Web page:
This article outlines some critical legal issues that you must consider if you are taking your business online. If you are reading this article from the perspective of an established business, skim sections 1 – 2, but be sure to read sections 3 – 7 carefully. If you started your online business recently or are looking to begin soon, all of the sections below are very important.
1. CHOICE OF ENTITY AND ESTABLISHMENT
The most common business vehicle that entrepreneurs choose in Australia is the company. The biggest benefit of incorporating is “limited liability”. By incorporating, the shareholders in the company limit their personal liability for mistakes that the company (or its directors) make, to the money invested to buy shares in the company (this immunity is limited in some special circumstances). Usually, a startup sells shares to the founders for a nominal sum. For example, if a founder pays $20 for twenty shares in a company, that’s all the money he or she stands to lose if the company gets into trouble. We note that most founders also fund their companies by lending it money for working capital and other expenses. If you operate a website as an individual, without the “corporate veil”, all of your personal assets are at stake because there is no limited liability protection. If something goes wrong with your website, and someone sues you, every one of your assets (home, car etc.) will be on the line, and you risk bankruptcy. The way that you structure the ownership of the shareholding in your company also matters. There can be significant asset protection and tax benefits derived from holding shares through a trust. Structuring arrangements are highly variable depending on individual circumstances, so you should ensure that your lawyer considers this on your behalf.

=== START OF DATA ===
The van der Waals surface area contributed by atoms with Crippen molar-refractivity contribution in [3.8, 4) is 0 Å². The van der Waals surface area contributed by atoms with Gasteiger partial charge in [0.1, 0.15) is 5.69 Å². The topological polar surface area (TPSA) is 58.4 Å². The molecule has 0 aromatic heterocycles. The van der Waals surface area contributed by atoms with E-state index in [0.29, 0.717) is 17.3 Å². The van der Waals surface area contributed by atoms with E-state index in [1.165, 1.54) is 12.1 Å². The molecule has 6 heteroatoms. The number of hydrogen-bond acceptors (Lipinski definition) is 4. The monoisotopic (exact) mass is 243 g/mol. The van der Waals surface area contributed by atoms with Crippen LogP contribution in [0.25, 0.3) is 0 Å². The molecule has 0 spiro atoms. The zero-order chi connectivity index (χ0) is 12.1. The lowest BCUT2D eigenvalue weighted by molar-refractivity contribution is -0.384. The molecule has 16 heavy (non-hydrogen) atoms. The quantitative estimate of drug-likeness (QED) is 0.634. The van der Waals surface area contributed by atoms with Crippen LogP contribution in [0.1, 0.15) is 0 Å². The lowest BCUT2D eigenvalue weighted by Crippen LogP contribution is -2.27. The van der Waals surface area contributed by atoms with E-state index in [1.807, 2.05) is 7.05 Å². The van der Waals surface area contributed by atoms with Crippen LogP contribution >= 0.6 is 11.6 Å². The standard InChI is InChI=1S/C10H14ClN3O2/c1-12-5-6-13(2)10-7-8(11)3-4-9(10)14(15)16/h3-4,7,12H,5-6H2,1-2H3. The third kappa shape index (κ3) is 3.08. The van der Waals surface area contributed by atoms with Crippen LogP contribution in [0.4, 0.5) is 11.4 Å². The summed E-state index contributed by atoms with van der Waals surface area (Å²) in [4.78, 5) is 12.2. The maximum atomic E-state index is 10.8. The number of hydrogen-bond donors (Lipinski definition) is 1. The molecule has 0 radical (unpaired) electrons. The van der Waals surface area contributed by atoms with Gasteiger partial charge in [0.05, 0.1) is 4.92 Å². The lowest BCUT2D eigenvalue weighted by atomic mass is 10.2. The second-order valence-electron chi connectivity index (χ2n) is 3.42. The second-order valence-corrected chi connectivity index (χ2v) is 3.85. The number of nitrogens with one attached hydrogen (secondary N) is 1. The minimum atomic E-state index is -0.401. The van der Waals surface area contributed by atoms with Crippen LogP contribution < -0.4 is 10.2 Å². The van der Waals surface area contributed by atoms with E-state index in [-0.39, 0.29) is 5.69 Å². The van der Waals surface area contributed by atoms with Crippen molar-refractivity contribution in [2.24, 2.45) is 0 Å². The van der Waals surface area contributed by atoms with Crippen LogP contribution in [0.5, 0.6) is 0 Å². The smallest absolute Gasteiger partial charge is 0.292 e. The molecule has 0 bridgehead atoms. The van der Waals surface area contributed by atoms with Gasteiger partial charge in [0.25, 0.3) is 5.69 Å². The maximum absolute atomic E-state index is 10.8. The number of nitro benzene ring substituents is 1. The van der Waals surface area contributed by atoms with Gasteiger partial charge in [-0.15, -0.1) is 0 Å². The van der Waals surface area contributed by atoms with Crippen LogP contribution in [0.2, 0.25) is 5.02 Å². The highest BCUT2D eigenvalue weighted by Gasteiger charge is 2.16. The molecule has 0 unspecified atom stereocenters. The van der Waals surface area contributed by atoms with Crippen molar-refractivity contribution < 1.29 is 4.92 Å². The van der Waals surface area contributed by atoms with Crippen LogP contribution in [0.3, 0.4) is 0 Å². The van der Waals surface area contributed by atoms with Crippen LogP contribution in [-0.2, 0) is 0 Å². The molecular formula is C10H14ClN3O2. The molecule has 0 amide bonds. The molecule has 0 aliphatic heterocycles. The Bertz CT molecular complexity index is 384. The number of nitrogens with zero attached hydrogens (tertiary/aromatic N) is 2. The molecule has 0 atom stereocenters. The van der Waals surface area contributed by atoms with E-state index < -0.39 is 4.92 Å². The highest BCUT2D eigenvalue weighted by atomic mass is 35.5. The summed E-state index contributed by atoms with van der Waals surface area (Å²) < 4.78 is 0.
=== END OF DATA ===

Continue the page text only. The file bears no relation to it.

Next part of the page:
- Consider which entity will operate the website.
- Carefully consider how you will own shares in that entity.